The clippings below come from Playboy Magazine and were created as part of a series in which Silverstein traveled all over the place looking for scenes from the fringes of society. They’re hardly scandalous, but perhaps offer a slightly different take on Silverstein if you’re only familiar with “Falling Up”:
 
Silverstein Hooker
 
More Shel Silverstein after the jump…

Posted by Jason Schafer | Discussion
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Satanic panic! ‘El-Diablo’ handblown glass bong mask
10.14.2014
08:06 am

Topics:
Art
Drugs

Tags:
Satan
Bong mask

El Diablo bong mask by Etai Rahmil
“El Diablo” glass bong mask by Etai Rahmil
 
Portland, Oregon-based glassblower, Etai Rahmil is the man behind a new line of handblown glass bong masks. Each fully-functional mask (to all you stoners this means you can toke up while wearing it) comes with an LED light stand, two-hole perc (or “percolator” for you non-stoner types) in the nose, and is decorated with an ounce of moldavite glass. Moldavite is a naturally occurring kind of glass that is formed following interplanetary collisions. The glass is only found in Czechoslovakia and most of the science community believes that it was formed around 14.8 million years ago following the crash of a large meteorite. And while just typing that gave me a contact high, it’s obviously a huge selling point when it comes to the masks hefty price tag of $6,500.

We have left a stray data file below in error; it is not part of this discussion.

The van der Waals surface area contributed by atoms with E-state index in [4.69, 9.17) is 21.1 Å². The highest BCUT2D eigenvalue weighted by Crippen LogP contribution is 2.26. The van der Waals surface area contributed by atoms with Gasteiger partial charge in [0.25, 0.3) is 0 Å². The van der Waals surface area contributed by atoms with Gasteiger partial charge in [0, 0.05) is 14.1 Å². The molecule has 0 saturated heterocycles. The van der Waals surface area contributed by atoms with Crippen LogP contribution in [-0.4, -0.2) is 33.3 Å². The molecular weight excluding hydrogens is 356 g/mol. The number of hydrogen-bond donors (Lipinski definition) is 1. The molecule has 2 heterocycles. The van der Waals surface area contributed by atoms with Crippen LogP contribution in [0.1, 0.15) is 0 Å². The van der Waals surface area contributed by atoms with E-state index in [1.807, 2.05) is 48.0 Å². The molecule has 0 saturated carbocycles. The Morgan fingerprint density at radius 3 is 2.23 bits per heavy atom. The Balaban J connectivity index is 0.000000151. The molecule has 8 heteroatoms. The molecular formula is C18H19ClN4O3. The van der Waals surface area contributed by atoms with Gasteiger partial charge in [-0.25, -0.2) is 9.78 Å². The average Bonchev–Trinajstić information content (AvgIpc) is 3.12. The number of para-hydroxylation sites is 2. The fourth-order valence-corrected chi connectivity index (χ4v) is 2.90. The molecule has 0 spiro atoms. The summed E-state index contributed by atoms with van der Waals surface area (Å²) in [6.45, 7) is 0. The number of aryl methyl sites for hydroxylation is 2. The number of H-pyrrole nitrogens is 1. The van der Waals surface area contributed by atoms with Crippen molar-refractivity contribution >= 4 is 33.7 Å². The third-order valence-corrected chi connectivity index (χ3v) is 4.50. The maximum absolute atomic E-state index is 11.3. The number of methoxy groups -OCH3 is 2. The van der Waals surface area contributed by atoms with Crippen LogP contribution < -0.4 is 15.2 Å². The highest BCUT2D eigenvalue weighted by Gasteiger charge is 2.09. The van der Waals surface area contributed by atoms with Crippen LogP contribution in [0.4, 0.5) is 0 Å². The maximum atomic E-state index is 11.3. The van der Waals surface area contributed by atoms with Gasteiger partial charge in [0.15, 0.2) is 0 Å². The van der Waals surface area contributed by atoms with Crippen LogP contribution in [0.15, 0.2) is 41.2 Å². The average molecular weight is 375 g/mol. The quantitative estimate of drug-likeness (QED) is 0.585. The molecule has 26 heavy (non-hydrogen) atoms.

Serious stoners may inquire about the mask by contact Rahmil directly at etaiglass@gmail.com. You can also find the “El Diablo” model at The Cave in San Mateo, and the large and mini-sized “Mask of Moldauthein” (pictured below) at the Peace Pipe Smoke in Santa Rosa, California. More images of the masks follow as well as a video that shows the mask in use.
 
El Diablo glass bong mask by Etri Rahmill
El Diablo glass bong mask
 
The Mask of Moldauthein by Etri Rahmill
The “Mask of Moldauthein” glass bong mask
 
The mini glass bong mask Etai Rahmil
The “Mini” 10mm glass bong mask
 

 
Via the Weedist.

Posted by Cherrybomb | Discussion
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Calm your rage (or work on your handjob technique) with these stress reducing ‘shrooms
10.10.2014
01:59 pm

Topics:
Amusing
Drugs
Food

Tags:
mushrooms
stress


 
Never feel the need to lose your shit again, just grab your handy rubber mushroom and yank the hell out of it! 

... whether it’s financial pressures, relationship problems or overworking – just squeeze the bejesus out of a realistic rubber mushroom and feel your troubles fade away.

 
The stress reducing mushrooms are by Firebox and come in four different varieties: Enoki, Fly Agaric, King Trumpet and Matsutake.

  • Stretch them, twist them, smash them on the desk
  • Japan’s favourite anger management solution
  • Made from durable rubber, they even feel like the real thing
  • Non hallucinogenic, but more effective than magic mushrooms
  • Four different and slightly phallic fungi to choose from

Each mushroom goes for about $9.50 + shipping. They even feel like the real thing...

As a sidenote: THESE MUSHROOMS ARE NOT EDIBLE!!!


 

 

 
Via Boing Boing

Posted by Tara McGinley | Discussion
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Eat your greens! Sumptuous high-end edibles from underground pot dining club
10.07.2014
04:20 am

Topics:
Drugs
Food

Tags:
marijuana
cannabis


Pasture-raised pork schnitzel with overwintered vegetables and Og Kush butter